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GreatSchools Rating

So Grand Prairie High School

Public | 10-12 | 2309 students

 

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Last modified
Community Rating

3 stars

Community Rating by Year
2014:
Based on 1 rating
2013:
No new ratings
2012:
Based on 1 rating
2011:
Based on 1 rating

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15 reviews of this school


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Posted Monday, April 21, 2014

This school has engaging teachers and counselors. But the administrators scores a failing grade due to their disconnect - more worried about athleticism, dress codes and other less pertinent things than academics. Administration needs to get on board with their teachers and just maybe SGP would be an ideal place.
—Submitted by a parent


Posted February 22, 2012

My daughter graduated from South in 2010 and I must say that I wasn't too impressed with the school administration in those four years that she attended but was very satisfied academically with the school. I too am in education in DISD so I understand the ups and downs of education and what all goes into a campus being sucessful. My daughter attends a private college out of state and is doing great. Girls athletics could be a great deal better.
—Submitted by a parent


Posted June 14, 2011

This is a great school. It is very large and diverse. This school offers many different academic as well as extra curricular programs. Excellent staff. My son just graduated from this school and I would highly recommend it.
—Submitted by a parent


Posted October 7, 2010

I am Proud to say that we are recognized and is a Exemplary campus 2 years in a row hopefully this year could be 3. The only thing that we strive for is to pass the TAKS test. We study that and our other courses but mostly anything dealing with the TAKS testing. The only thing i don't like about South is how we are mostly concern about student appeals. We should be mostly concerned about grades, graduation, Senior things and other fun stuff. With them always saying "pull your pants up", " Go to ISS" or even " You're violating dress code, meet me in my office". I understand the care but start worrying about our grade instead how short the girls dresses are. Really he administrators dress is violating dress code but get on the girls more really dumb. But yea other then that South is a Good School.
—Submitted by a student


Posted December 16, 2009

I am a current student at South Grand Prairie High School. I am proud to say that my experience here at South has been a great one. The faculty enforces a great amount of discipline which keeps the students intact and on track. Those who don't do well do so because of their own free will. I am currently a senior and wish to be one for another year but I can't because I must live my life. If you are looking for a High School to enroll your child I recommend South with enthusiasm. I am proud to be a Warrior! :D
—Submitted by a student


Posted November 11, 2009

I am a former student of South G.P.H.S. I graduated in 2004. I can say that walking through the halls at any point in time I always felt safe and let me tell you, I am a very petite women. There were few fights and when one did break out it was taken care of so fast that nobody saw it. There was a teen pregnancy problem but I did notice that it was with the students that had a more 'rough' home life. I think this is a great school. Anytime that I had any trouble with a class I could ask for help.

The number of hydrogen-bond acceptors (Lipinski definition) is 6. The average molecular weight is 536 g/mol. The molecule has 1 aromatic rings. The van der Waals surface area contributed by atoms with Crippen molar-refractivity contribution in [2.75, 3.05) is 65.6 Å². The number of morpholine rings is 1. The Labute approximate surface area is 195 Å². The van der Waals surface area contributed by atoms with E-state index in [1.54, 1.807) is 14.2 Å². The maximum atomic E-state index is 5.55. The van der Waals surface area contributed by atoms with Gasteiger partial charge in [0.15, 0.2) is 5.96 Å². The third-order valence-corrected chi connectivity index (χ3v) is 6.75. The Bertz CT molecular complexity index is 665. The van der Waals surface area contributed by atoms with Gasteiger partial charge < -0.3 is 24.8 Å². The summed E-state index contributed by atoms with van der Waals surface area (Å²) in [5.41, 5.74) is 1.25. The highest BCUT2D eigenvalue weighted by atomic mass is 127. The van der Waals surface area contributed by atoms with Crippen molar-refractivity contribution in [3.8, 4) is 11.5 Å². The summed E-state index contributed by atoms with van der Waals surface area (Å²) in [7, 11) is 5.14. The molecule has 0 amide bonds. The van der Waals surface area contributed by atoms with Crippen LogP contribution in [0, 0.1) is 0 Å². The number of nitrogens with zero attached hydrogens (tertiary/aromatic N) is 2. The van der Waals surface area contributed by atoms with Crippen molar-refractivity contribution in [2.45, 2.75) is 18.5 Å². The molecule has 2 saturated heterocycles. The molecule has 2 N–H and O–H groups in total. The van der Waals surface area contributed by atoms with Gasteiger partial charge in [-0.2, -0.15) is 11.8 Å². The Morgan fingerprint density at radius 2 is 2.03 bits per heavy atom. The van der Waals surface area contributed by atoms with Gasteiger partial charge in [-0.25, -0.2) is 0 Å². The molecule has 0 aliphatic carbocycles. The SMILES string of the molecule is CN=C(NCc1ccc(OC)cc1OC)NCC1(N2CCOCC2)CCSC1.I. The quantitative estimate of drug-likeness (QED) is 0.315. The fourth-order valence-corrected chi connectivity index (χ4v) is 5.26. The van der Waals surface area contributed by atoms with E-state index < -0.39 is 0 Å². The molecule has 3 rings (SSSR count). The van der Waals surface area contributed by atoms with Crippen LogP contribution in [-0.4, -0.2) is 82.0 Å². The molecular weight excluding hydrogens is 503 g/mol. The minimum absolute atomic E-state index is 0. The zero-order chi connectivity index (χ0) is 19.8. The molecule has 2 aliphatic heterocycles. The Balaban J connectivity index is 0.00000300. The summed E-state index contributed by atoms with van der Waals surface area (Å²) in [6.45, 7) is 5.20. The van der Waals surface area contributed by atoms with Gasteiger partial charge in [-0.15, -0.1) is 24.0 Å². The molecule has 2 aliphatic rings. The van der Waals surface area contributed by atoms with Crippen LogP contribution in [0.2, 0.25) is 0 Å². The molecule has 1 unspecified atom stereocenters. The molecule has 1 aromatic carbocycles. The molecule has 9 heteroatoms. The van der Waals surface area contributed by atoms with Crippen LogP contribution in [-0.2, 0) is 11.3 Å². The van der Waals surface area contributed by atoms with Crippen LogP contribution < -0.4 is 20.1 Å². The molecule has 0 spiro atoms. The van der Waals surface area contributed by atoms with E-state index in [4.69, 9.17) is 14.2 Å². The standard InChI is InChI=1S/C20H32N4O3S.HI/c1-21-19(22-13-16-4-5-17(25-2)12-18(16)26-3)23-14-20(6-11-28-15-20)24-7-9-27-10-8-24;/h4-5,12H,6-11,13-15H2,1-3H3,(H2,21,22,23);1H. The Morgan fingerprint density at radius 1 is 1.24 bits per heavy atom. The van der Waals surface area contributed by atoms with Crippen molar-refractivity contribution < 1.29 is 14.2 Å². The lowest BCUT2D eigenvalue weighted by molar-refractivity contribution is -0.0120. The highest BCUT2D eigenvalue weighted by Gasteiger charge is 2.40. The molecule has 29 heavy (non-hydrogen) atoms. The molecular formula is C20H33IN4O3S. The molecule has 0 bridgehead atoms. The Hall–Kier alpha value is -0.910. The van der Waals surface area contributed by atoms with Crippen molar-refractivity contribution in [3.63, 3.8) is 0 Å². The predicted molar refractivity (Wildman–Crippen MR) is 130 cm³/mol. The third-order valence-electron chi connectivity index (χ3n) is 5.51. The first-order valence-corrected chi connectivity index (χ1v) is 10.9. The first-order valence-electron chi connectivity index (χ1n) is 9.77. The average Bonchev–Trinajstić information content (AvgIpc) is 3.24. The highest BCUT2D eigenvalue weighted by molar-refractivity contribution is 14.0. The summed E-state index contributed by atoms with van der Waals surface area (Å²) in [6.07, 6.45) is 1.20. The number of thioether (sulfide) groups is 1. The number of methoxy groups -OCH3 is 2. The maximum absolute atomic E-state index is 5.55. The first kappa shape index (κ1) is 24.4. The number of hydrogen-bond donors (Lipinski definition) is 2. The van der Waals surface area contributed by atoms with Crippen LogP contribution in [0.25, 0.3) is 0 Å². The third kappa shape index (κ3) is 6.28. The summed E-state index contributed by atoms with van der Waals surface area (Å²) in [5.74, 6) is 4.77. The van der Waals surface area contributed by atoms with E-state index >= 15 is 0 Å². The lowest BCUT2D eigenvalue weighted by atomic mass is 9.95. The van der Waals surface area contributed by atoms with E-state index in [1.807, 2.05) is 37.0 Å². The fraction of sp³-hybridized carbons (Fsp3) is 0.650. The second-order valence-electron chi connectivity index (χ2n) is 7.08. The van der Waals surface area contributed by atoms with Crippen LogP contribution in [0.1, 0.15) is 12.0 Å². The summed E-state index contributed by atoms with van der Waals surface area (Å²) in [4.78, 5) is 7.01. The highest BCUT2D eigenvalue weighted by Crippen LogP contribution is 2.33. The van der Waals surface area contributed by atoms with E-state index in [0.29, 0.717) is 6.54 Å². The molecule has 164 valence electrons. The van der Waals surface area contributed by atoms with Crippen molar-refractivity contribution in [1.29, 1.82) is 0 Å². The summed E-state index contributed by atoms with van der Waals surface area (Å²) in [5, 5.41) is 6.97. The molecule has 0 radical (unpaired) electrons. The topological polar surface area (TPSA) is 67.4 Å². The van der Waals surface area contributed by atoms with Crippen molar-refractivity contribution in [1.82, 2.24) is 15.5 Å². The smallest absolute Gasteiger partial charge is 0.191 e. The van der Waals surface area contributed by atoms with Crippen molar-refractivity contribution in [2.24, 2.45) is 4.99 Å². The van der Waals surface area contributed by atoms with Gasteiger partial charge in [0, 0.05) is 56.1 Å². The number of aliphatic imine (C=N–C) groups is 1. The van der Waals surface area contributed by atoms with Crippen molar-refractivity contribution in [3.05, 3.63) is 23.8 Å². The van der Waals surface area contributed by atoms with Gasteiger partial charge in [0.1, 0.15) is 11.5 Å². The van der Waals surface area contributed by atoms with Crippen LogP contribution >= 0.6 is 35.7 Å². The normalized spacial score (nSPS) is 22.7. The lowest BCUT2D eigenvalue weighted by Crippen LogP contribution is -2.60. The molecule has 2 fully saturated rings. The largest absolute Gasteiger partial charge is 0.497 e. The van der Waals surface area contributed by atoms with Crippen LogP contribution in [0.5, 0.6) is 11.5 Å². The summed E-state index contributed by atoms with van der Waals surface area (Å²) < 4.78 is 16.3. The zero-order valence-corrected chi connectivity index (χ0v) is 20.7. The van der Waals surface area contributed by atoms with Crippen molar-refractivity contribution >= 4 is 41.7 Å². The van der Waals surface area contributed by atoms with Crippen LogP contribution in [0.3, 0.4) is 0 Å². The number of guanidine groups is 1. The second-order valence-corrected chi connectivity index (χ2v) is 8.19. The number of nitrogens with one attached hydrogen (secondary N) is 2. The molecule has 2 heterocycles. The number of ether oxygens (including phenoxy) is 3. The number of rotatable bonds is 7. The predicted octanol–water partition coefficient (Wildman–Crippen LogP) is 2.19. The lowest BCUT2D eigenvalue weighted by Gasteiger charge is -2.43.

Posted February 6, 2009

I taught at SGP for 25 years and am now retired. The most important thing that needs to take place at South is that the students need to take responsibility for their education. They can't expect to be successful college students if they expect to have education spoon-fed to them in high school. I loved being a Warrior most of the time I was at South.
—Submitted by a teacher


Posted May 20, 2007

The school is in bad shape. The administration at SGP is horrible. They only care about how a student looks and not academics. The administration also doesn't support extracurricular activities. They are pulling the quality of SGPHS down a whole lot.
—Submitted by a student


Posted May 14, 2007

South Grand Prairie High is doing well compared to schools of the same size and demographics.
—Submitted by a teacher


Posted January 18, 2007

As with any public school, the bombardment of testing and the No Child Left Behind Act has dictated most of what occurs in the classroom. Although SGP faces these problems with raised consciousness and fervor, teachers plead for the help of parents and most of all, students who need to take responsibility for their own education. We are educators, and we can not do it all. I compliment the efforts of the SGP family, both hard-working students, teachers, and those caring parents who make the school a quality environment. I won't deny that there is room for improvement, but I know that we aim to improve. I am proud to be a member WARRIOR clan!-GO SOUTH!
—Submitted by a teacher


Posted October 30, 2006

I was a student at SGPHS... and I am NOT satisfied. While there are a few gems.. MOST of the teachers really don't care. Most of the math teachers don't know how to teach math. If you ask for 'help' Most of them will instead give answers. This helps with homework grades, but then comes along a test, and over half the class fails. A lot of teachers cover this fault up with a 'curve' raise the highest grade to a 100, and raise all of the other grades by that amount of points. Also, the principal is the last person who should have power over kids. She's hypocritical and only enforces the dress code to certain students. I also rode the bus and there were numerous occasions of fighting, someone drunk on the bus.
—Submitted by a former student


Posted May 20, 2005